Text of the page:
My apartment had no shower so I went to this public bath house across Higashi-Oji Street to get clean

Kitano Tenjin

Kitano Tenjin is a Shinto shrine that hosts one of the city's three major flee markets. On the 25th of every month throngs of local bargain hunters and tourists descend upon the shrine. The flea mareet has expanded exponentially since I first knew it and now includes the trappings of a traditional summer festival, with food and games for little kids

Antique traders now circle the shrine selling a lot of old junk. The vintage silk kimonos have been replaced by suspiciously new garments selling fort as low as around $6.   "They're not all made in China," said Kaori, one of the vendors.

Mr. Tamaka describes himself as a bonsai master and has been working Kyoto's flea markets for the last 27 years

This guy is selling tako yaki (octopus balls), an indispensable feature in neighborhood festivals

Yasu Suzuka

My friend Yasu Suzuka is a well-known Kyoto artist who made a name for himself as a printmaker early in his career and now focuses almost exclusively on pin-hole camera photography. The theme of his recent work is images of Buddhism -- hands clasped in the gassho mudra and variations on the Heart Sutra. He's also an accomplisned maker of soba noodles and an aspiring tea master.  I  know Yasu from the time my friend Robin Bullard served as his apprentice in the early 1970s. Yasu was constantly invoking his motto back then (and maybe still is): Ja, hard working!

Saturday, May 22, 2010

Time Stands Still

El Cerrito -- Two years later I'm preparing to return to Kyoto, this time for an extended stay. I got my ticket, arranged lodgings, and made a lot of lists. That's the easy part. When you've been completely out of touch with a place for so long you need to plan seriously what you're going to do to catch up so you don't land blind. Research and reading to learn current affairs on the ground; emailing Japanese friends ahead of time to seek advice on what's hot; brush up on Japanese to avoid bouts of aphasia when you can't call up words and phrases that once spilled out of your mouth effortlessly.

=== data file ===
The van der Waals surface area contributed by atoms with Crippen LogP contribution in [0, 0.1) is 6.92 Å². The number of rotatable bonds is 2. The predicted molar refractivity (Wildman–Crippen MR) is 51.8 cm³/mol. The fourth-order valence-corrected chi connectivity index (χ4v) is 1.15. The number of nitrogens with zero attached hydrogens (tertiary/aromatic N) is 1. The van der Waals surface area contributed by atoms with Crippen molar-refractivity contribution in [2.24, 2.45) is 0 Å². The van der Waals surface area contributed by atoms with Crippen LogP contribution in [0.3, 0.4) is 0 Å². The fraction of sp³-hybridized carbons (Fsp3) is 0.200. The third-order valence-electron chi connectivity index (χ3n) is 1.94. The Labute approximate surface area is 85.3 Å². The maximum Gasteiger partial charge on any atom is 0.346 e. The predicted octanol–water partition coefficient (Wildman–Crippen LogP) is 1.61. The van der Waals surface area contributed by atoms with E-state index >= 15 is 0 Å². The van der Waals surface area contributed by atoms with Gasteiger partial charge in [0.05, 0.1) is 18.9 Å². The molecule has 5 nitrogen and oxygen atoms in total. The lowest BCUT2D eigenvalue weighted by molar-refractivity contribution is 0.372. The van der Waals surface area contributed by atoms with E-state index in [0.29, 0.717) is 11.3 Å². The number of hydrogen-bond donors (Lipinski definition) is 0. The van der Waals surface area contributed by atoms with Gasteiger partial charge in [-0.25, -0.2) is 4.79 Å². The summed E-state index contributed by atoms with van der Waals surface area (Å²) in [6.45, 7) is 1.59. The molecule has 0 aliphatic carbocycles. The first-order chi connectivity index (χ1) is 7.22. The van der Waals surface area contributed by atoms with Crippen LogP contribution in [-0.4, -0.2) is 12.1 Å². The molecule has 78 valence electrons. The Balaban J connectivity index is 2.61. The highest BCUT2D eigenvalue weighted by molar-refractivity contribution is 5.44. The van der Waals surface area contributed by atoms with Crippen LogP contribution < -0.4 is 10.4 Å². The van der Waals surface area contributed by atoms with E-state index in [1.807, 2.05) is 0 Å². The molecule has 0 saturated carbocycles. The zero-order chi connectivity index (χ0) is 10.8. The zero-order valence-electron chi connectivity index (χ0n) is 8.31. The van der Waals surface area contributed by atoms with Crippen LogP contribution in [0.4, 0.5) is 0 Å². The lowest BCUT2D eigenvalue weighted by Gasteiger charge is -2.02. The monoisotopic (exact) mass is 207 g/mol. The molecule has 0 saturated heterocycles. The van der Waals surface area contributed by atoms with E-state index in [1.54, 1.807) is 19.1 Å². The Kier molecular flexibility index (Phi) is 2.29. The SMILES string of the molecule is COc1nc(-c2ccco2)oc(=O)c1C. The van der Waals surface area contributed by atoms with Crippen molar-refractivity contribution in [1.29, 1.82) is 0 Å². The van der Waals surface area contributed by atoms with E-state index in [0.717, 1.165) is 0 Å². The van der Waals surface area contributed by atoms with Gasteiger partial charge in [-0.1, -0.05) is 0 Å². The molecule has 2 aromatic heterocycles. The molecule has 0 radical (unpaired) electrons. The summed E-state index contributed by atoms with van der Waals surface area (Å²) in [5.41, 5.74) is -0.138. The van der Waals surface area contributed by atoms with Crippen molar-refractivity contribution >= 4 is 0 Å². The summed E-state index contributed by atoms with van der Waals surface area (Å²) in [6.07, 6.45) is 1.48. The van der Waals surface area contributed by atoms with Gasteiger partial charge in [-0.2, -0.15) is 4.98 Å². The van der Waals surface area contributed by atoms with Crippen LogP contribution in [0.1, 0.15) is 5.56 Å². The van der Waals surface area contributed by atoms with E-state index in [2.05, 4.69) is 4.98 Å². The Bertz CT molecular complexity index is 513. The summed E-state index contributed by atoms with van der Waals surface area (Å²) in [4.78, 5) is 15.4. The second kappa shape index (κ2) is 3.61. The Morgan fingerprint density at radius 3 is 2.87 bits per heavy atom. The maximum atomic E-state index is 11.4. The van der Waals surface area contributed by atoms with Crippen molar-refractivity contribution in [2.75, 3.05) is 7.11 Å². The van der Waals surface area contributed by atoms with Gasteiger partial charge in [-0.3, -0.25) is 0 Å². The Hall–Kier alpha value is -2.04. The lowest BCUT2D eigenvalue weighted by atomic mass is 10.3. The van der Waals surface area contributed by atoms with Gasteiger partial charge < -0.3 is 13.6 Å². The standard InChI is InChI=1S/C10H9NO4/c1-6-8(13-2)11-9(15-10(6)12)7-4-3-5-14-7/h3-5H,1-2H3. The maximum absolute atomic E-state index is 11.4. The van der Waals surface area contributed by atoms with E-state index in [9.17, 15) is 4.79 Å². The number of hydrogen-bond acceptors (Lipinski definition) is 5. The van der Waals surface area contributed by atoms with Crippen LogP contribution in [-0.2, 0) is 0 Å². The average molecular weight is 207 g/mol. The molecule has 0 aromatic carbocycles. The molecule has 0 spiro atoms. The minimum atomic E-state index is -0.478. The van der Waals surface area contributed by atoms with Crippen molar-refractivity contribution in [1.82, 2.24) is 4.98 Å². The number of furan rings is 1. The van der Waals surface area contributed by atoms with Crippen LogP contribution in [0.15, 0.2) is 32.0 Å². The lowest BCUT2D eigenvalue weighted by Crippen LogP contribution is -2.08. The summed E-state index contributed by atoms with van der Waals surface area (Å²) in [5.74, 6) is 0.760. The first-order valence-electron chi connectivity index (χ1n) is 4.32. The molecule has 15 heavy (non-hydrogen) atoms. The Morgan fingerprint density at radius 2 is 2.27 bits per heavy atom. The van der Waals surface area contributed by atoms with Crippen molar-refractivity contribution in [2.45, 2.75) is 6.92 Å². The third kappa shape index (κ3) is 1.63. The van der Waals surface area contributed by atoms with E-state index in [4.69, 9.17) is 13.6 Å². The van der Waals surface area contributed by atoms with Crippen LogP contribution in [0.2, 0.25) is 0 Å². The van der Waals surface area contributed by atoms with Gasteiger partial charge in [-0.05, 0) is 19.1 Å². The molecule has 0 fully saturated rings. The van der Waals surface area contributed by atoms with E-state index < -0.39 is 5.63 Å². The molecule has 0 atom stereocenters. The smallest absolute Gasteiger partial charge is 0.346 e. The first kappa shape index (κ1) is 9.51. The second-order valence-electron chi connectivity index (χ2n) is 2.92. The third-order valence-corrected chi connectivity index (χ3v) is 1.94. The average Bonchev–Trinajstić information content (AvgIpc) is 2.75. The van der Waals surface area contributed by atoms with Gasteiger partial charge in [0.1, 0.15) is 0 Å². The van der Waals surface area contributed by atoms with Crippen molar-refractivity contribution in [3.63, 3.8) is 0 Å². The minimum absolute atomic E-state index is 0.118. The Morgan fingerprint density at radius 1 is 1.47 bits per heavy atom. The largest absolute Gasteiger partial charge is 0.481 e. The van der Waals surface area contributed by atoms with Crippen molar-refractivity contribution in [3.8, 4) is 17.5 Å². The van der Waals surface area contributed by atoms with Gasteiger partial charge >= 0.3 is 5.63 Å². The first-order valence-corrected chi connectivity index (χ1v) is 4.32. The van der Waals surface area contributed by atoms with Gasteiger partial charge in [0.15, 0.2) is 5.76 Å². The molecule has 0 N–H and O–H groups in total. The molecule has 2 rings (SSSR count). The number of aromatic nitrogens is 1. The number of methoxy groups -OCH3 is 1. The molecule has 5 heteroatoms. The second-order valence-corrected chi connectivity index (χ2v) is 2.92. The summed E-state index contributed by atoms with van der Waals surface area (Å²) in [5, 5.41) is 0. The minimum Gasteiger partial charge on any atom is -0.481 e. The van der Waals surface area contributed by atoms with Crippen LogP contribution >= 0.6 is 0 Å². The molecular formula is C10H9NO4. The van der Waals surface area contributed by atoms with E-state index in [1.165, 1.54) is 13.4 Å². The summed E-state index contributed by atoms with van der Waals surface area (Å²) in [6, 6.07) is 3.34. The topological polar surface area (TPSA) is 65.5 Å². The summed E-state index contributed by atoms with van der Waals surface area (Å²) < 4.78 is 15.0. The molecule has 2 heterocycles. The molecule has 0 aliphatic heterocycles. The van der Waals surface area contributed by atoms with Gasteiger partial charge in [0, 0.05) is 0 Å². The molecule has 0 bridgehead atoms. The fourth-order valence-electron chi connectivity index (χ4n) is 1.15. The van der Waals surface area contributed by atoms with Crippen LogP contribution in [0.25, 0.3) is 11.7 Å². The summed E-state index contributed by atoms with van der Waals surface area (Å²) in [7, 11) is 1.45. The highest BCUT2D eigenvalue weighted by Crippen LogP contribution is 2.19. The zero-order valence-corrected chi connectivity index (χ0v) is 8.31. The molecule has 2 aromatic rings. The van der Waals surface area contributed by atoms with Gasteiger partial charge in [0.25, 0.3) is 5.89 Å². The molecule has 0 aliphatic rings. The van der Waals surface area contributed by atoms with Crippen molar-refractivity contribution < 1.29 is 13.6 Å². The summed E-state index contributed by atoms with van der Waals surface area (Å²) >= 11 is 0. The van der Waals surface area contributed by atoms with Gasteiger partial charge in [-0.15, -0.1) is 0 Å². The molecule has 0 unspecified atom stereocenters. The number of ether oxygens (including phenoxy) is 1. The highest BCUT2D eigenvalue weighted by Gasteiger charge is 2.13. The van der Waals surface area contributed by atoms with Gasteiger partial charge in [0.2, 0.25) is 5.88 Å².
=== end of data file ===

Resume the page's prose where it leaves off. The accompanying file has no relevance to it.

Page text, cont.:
I was very fortunate to have a visitor this weekend who gave me a jump-start on the work ahead, His name is Tetsuya Matsuda, one of my oldest and closest friends in Japan. We were drinking buddies when I was studying t at Kyoto University in the late 1970s and he was a Kyodai medical student. I mined his considerable brain m for intelligence on such things as recent popular movies and changes in the Kyoto environment. There's a suspicious looking Japanese video rental store down the street from where I live that have't checked out yet; I'm hoping it has more than porn in stock.

Probably the most important thing to think about now is mind-set. I don't want this visit to be a trip down memory lane like my last time, as documented below. I tried to explain to Tetsuya that I wanted to focus on the present, with the then-and-now as a secondary narrative. Hopefully I can eliminate the maudlin nostalgia that turned the the earlier phase of this  blog into a sappy diary. Nevertheless, probably one of the first things I'll do after arrival this this time wil be to see if my little red mailbox is still hanging at the foyer of the shabby apartment above the rice shop where I lived for a few of the happiest years of my life, If it's still there, as it was two years ago, it will be a symbol of how Kyoto is frozen in time and changing at rapid pace. Then the journey begins.